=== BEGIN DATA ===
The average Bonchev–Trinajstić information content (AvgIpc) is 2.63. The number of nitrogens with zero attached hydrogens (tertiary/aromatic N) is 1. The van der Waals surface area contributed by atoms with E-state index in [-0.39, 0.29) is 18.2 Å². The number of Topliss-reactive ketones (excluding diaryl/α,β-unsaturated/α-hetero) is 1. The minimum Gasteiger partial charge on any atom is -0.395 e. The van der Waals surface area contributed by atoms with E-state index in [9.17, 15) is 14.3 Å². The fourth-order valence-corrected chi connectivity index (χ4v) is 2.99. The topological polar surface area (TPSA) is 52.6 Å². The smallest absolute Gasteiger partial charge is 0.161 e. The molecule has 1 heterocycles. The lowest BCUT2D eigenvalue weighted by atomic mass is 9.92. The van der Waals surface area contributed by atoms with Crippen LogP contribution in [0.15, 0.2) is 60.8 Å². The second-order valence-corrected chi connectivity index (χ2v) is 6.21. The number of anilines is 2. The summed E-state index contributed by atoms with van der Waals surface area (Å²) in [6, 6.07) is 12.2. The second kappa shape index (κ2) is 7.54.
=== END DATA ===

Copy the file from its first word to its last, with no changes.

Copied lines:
The average Bonchev–Trinajstić information content (AvgIpc) is 2.63. The number of nitrogens with zero attached hydrogens (tertiary/aromatic N) is 1. The van der Waals surface area contributed by atoms with E-state index in [-0.39, 0.29) is 18.2 Å². The number of Topliss-reactive ketones (excluding diaryl/α,β-unsaturated/α-hetero) is 1. The minimum Gasteiger partial charge on any atom is -0.395 e. The van der Waals surface area contributed by atoms with E-state index in [9.17, 15) is 14.3 Å². The fourth-order valence-corrected chi connectivity index (χ4v) is 2.99. The topological polar surface area (TPSA) is 52.6 Å². The smallest absolute Gasteiger partial charge is 0.161 e. The molecule has 1 heterocycles. The lowest BCUT2D eigenvalue weighted by atomic mass is 9.92. The van der Waals surface area contributed by atoms with Crippen LogP contribution in [0.15, 0.2) is 60.8 Å². The second-order valence-corrected chi connectivity index (χ2v) is 6.21. The number of anilines is 2. The summed E-state index contributed by atoms with van der Waals surface area (Å²) in [6, 6.07) is 12.2. The second kappa shape index (κ2) is 7.54.